Chilean company Rootman has developed a new 100 percent natural insulation that is remarkably resistant to flames. Rootman’s product, Thermoroot, absorbs sound and provides optimal thermal performance — and, according to its designers, the sustainable insulation only starts burning after 60 minutes of fire exposure. Compare that to polystyrene, fiberglass, or polyurethane, which start burning in three seconds, 15 seconds, or one minute, respectively.

With the goal of insulating buildings more efficiently, Rootman created Thermoroot, which they say is biodegradable, comprised of 100 percent natural fiber, and won’t harm the environment. They basically grow what they call a Radicular Mattress; in isolated chambers, they hydroponically cultivate oat or barley grain seeds in trays that, according to ArchDaily, “define the required thickness of the roots” to create the mattress. The process takes between 10 and 15 days, and Rootman doesn’t employ chemical additives or draw on genetic modifications.

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The germination process can happen in any geographical location or climate, according to ArchDaily. It boasts a low water and carbon footprint, doesn’t pollute, and trees don’t need to be cut down for the process. And in case of a fire, the green insulation offers a one-hour window before it burns.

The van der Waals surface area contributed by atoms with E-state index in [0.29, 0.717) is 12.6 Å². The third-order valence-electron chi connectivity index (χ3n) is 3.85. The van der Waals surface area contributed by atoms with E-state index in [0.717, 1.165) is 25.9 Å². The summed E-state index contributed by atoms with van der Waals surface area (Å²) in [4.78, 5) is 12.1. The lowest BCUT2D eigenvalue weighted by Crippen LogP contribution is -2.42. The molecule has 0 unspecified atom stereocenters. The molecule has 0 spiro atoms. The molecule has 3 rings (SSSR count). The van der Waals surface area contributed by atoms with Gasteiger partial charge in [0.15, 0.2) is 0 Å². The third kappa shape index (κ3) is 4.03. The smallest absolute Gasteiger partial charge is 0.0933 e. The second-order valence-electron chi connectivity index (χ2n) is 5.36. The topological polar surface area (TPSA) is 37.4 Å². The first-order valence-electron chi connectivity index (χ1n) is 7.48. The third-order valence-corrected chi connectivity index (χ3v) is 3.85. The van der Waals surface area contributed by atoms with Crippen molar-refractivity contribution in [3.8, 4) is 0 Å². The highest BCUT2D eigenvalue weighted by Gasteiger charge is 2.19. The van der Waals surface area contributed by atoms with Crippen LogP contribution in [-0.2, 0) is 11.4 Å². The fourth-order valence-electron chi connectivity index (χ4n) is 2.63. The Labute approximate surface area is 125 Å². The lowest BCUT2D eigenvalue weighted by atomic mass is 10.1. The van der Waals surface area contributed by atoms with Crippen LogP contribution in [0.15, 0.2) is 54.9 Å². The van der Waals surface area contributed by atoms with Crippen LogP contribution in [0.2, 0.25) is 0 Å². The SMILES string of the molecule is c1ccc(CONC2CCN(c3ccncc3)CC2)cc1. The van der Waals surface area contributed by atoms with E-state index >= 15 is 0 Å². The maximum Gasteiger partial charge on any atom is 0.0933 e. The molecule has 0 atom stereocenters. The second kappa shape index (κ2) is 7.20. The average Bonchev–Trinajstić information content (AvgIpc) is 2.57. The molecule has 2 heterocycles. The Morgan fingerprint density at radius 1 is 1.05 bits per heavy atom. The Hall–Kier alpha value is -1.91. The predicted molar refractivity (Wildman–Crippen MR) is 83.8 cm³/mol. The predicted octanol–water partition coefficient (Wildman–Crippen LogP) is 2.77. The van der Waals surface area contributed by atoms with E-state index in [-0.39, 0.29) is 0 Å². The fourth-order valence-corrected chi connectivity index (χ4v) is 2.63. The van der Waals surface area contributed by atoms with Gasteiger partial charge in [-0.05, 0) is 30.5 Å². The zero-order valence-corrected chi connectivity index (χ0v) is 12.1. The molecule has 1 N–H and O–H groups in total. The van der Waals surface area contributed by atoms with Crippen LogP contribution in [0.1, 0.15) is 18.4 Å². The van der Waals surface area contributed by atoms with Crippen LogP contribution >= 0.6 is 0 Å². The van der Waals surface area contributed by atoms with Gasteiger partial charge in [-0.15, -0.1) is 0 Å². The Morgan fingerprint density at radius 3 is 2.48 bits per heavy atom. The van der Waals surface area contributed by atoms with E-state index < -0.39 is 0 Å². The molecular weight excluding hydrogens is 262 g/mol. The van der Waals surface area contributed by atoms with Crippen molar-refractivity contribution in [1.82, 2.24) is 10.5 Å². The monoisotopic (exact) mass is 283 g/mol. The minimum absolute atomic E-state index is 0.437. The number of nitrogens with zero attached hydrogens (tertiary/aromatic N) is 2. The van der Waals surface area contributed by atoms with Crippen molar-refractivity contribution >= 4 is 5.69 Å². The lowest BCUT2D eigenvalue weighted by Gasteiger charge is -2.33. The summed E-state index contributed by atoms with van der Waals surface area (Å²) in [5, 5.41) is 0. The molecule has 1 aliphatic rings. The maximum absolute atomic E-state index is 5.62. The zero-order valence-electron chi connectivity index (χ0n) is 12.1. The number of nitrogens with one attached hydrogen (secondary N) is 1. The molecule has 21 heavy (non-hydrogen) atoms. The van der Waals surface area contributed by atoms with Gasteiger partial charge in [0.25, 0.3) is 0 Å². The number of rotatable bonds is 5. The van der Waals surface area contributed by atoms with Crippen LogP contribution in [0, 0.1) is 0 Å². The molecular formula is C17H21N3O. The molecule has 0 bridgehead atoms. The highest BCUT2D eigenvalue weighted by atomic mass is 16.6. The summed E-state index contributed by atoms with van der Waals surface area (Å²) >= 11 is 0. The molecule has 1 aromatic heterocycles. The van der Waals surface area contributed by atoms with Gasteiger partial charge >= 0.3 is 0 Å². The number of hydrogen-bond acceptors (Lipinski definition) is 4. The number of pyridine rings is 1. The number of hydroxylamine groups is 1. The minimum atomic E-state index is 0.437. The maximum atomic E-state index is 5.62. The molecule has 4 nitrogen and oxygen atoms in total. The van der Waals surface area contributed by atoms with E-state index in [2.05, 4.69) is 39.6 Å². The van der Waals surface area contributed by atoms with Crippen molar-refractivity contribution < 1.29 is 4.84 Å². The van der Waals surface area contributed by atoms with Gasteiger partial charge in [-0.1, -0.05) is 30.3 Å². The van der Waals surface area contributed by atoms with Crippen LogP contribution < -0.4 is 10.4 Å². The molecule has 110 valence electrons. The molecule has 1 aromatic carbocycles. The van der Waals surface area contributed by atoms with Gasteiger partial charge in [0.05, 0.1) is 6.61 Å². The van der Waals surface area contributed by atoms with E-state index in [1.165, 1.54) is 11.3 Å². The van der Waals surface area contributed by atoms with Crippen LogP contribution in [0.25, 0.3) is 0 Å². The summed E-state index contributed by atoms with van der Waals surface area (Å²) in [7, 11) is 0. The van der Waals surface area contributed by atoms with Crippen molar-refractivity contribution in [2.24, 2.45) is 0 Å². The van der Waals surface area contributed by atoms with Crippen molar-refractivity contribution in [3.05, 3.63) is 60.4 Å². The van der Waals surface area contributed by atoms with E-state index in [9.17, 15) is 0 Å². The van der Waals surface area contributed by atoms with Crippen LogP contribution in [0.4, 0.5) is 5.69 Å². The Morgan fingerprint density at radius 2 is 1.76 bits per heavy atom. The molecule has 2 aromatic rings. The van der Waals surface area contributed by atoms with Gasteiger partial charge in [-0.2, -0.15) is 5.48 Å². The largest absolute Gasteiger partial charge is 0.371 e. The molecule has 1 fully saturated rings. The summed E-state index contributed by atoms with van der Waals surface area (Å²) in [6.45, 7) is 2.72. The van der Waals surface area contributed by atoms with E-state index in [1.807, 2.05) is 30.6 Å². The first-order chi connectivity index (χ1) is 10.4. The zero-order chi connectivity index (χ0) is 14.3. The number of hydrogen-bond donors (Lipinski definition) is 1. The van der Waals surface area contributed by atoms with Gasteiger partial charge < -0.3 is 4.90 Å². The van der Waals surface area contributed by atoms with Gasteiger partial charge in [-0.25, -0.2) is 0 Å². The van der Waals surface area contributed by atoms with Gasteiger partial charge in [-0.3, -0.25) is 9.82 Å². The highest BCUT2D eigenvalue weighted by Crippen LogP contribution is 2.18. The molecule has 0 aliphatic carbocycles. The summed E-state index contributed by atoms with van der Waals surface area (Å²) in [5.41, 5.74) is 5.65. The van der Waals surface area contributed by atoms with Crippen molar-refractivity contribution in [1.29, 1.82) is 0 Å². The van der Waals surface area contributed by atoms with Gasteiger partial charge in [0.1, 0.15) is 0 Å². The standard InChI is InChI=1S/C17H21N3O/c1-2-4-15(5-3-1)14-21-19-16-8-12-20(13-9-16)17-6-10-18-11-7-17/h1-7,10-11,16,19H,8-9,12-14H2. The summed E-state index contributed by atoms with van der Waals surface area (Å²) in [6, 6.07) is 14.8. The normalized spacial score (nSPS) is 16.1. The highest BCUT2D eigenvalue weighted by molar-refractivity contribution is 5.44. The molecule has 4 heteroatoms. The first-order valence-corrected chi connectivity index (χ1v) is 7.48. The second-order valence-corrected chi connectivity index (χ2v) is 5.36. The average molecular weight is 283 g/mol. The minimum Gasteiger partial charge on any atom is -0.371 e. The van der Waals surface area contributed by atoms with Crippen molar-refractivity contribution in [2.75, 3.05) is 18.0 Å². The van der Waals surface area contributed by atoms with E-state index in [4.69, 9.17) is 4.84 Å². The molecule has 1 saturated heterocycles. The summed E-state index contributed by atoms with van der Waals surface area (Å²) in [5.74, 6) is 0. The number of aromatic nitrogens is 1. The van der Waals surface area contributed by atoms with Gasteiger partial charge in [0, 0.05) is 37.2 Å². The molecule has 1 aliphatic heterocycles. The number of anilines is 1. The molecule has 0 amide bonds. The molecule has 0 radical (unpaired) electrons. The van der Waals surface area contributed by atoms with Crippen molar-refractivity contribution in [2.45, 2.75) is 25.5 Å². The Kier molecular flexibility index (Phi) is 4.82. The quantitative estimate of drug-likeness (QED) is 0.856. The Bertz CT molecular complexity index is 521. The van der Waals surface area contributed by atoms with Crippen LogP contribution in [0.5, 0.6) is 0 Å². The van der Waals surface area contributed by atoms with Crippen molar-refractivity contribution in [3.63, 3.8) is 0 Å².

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Thermoroot can entirely replace conventional insulators like Mineral Wool, Expanded Polystyrene, or Polyurethane, according to ArchDaily, thermally and acoustically insulating floors, ceilings, or walls. The publication said Rootman is working to offer an effective alternative for expensive natural insulators and synthetic insulators that are harmful for health and the environment.

If you’d like more information, Rootman includes links to a technical information PDF, certification of sound absorption, a thermal conductivity certification, and a firefighters’ technical report on their website; you can find those here. The company also says their technology could serve as “a soil improver for the garden and agriculture.”

+ Rootman

Via ArchDaily

Images via Rootman SpA/ArchDaily